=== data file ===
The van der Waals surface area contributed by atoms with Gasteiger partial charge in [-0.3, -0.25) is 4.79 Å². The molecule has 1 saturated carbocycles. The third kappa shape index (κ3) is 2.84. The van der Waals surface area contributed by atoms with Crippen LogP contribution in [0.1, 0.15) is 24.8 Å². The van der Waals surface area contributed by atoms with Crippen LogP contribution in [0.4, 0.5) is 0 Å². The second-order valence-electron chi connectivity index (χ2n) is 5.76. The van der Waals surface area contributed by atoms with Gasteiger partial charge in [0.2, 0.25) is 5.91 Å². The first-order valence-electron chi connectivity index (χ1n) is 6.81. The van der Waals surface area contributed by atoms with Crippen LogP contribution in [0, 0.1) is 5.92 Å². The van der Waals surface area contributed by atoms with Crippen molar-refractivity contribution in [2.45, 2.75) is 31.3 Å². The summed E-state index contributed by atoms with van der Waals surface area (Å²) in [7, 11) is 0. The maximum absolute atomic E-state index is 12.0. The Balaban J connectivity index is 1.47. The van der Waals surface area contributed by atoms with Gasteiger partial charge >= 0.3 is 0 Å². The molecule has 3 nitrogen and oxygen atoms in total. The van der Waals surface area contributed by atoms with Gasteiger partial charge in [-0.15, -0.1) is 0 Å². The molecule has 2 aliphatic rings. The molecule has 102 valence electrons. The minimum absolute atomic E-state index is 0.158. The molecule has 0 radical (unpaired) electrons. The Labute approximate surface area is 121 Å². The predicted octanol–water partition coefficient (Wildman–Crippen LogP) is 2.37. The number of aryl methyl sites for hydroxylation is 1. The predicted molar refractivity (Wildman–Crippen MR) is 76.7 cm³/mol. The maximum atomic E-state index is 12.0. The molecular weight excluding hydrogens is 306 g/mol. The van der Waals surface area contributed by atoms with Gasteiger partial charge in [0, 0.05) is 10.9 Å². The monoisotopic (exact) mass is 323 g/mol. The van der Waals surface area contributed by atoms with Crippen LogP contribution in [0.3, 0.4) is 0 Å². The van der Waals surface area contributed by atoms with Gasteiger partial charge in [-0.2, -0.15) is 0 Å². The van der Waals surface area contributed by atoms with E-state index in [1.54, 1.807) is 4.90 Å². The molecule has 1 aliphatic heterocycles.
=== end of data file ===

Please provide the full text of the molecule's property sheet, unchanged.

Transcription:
The van der Waals surface area contributed by atoms with Gasteiger partial charge in [-0.3, -0.25) is 4.79 Å². The molecule has 1 saturated carbocycles. The third kappa shape index (κ3) is 2.84. The van der Waals surface area contributed by atoms with Crippen LogP contribution in [0.1, 0.15) is 24.8 Å². The van der Waals surface area contributed by atoms with Crippen LogP contribution in [0.4, 0.5) is 0 Å². The second-order valence-electron chi connectivity index (χ2n) is 5.76. The van der Waals surface area contributed by atoms with Gasteiger partial charge in [0.2, 0.25) is 5.91 Å². The first-order valence-electron chi connectivity index (χ1n) is 6.81. The van der Waals surface area contributed by atoms with Crippen LogP contribution in [0, 0.1) is 5.92 Å². The van der Waals surface area contributed by atoms with Crippen molar-refractivity contribution in [2.45, 2.75) is 31.3 Å². The summed E-state index contributed by atoms with van der Waals surface area (Å²) in [7, 11) is 0. The maximum absolute atomic E-state index is 12.0. The Balaban J connectivity index is 1.47. The van der Waals surface area contributed by atoms with Gasteiger partial charge >= 0.3 is 0 Å². The molecule has 3 nitrogen and oxygen atoms in total. The van der Waals surface area contributed by atoms with Gasteiger partial charge in [-0.15, -0.1) is 0 Å². The molecule has 2 aliphatic rings. The molecule has 102 valence electrons. The minimum absolute atomic E-state index is 0.158. The molecule has 0 radical (unpaired) electrons. The Labute approximate surface area is 121 Å². The predicted octanol–water partition coefficient (Wildman–Crippen LogP) is 2.37. The number of aryl methyl sites for hydroxylation is 1. The predicted molar refractivity (Wildman–Crippen MR) is 76.7 cm³/mol. The maximum atomic E-state index is 12.0. The molecular weight excluding hydrogens is 306 g/mol. The van der Waals surface area contributed by atoms with Gasteiger partial charge in [0, 0.05) is 10.9 Å². The monoisotopic (exact) mass is 323 g/mol. The van der Waals surface area contributed by atoms with Crippen LogP contribution in [0.3, 0.4) is 0 Å². The van der Waals surface area contributed by atoms with Gasteiger partial charge in [-0.2, -0.15) is 0 Å². The van der Waals surface area contributed by atoms with E-state index in [1.54, 1.807) is 4.90 Å². The molecule has 1 aliphatic heterocycles.